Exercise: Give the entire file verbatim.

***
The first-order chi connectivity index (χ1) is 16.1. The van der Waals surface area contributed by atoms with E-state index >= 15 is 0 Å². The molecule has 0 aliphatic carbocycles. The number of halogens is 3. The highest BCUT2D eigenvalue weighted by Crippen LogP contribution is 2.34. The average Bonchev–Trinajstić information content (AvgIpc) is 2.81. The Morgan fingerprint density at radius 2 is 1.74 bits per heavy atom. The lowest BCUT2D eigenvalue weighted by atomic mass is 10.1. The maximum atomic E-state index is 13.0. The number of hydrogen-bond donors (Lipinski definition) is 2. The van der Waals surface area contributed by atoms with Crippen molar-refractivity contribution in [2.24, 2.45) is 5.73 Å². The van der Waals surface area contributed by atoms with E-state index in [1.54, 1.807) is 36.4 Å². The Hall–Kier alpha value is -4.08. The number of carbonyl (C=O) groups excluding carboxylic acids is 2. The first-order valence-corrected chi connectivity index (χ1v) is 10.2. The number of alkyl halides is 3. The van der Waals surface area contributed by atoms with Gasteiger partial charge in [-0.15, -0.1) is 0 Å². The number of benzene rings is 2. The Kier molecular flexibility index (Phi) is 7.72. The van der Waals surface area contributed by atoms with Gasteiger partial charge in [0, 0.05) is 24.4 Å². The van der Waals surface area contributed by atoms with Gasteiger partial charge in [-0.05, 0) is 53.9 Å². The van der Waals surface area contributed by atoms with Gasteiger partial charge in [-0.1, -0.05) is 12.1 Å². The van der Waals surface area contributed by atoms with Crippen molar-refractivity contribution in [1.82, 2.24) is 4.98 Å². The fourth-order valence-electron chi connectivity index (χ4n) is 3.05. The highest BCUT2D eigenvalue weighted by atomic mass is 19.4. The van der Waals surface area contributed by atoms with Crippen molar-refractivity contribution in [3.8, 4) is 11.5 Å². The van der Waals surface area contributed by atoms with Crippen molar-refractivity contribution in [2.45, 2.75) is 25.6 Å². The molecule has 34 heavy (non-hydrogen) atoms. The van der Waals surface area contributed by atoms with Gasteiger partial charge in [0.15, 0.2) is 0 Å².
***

The first-order chi connectivity index (χ1) is 16.1. The van der Waals surface area contributed by atoms with E-state index >= 15 is 0 Å². The molecule has 0 aliphatic carbocycles. The number of halogens is 3. The highest BCUT2D eigenvalue weighted by Crippen LogP contribution is 2.34. The average Bonchev–Trinajstić information content (AvgIpc) is 2.81. The Morgan fingerprint density at radius 2 is 1.74 bits per heavy atom. The lowest BCUT2D eigenvalue weighted by atomic mass is 10.1. The maximum atomic E-state index is 13.0. The number of hydrogen-bond donors (Lipinski definition) is 2. The van der Waals surface area contributed by atoms with Crippen molar-refractivity contribution in [2.24, 2.45) is 5.73 Å². The van der Waals surface area contributed by atoms with E-state index in [1.54, 1.807) is 36.4 Å². The Hall–Kier alpha value is -4.08. The number of carbonyl (C=O) groups excluding carboxylic acids is 2. The first-order valence-corrected chi connectivity index (χ1v) is 10.2. The number of alkyl halides is 3. The van der Waals surface area contributed by atoms with Gasteiger partial charge in [-0.15, -0.1) is 0 Å². The number of benzene rings is 2. The Kier molecular flexibility index (Phi) is 7.72. The van der Waals surface area contributed by atoms with Gasteiger partial charge in [0, 0.05) is 24.4 Å². The van der Waals surface area contributed by atoms with Gasteiger partial charge in [-0.05, 0) is 53.9 Å². The van der Waals surface area contributed by atoms with Gasteiger partial charge in [-0.1, -0.05) is 12.1 Å². The van der Waals surface area contributed by atoms with Crippen molar-refractivity contribution in [1.82, 2.24) is 4.98 Å². The fourth-order valence-electron chi connectivity index (χ4n) is 3.05. The highest BCUT2D eigenvalue weighted by atomic mass is 19.4. The van der Waals surface area contributed by atoms with Crippen molar-refractivity contribution in [3.8, 4) is 11.5 Å². The van der Waals surface area contributed by atoms with Crippen molar-refractivity contribution in [2.45, 2.75) is 25.6 Å². The molecule has 34 heavy (non-hydrogen) atoms. The van der Waals surface area contributed by atoms with Gasteiger partial charge in [0.15, 0.2) is 0 Å².